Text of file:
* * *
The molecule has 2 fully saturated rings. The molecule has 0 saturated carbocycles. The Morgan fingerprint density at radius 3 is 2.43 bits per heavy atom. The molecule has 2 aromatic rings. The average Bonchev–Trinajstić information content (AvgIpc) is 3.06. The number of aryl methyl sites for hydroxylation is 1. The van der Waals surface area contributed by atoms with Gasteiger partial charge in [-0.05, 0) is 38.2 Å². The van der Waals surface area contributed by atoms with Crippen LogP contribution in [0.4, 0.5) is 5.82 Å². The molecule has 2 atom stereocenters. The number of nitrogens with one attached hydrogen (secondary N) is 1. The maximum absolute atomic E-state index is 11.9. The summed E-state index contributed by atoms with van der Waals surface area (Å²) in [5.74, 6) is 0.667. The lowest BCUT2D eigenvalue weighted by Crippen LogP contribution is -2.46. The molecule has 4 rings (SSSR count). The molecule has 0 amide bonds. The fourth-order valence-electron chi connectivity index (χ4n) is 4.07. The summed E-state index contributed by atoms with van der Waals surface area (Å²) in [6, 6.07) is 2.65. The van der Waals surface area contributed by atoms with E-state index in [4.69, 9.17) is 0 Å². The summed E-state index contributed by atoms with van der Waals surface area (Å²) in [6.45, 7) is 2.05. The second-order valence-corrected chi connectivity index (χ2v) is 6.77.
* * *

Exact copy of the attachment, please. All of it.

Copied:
The molecule has 2 fully saturated rings. The molecule has 0 saturated carbocycles. The Morgan fingerprint density at radius 3 is 2.43 bits per heavy atom. The molecule has 2 aromatic rings. The average Bonchev–Trinajstić information content (AvgIpc) is 3.06. The number of aryl methyl sites for hydroxylation is 1. The van der Waals surface area contributed by atoms with Gasteiger partial charge in [-0.05, 0) is 38.2 Å². The van der Waals surface area contributed by atoms with Crippen LogP contribution in [0.4, 0.5) is 5.82 Å². The molecule has 2 atom stereocenters. The number of nitrogens with one attached hydrogen (secondary N) is 1. The maximum absolute atomic E-state index is 11.9. The summed E-state index contributed by atoms with van der Waals surface area (Å²) in [5.74, 6) is 0.667. The lowest BCUT2D eigenvalue weighted by Crippen LogP contribution is -2.46. The molecule has 4 rings (SSSR count). The molecule has 0 amide bonds. The fourth-order valence-electron chi connectivity index (χ4n) is 4.07. The summed E-state index contributed by atoms with van der Waals surface area (Å²) in [6, 6.07) is 2.65. The van der Waals surface area contributed by atoms with E-state index in [4.69, 9.17) is 0 Å². The summed E-state index contributed by atoms with van der Waals surface area (Å²) in [6.45, 7) is 2.05. The second-order valence-corrected chi connectivity index (χ2v) is 6.77.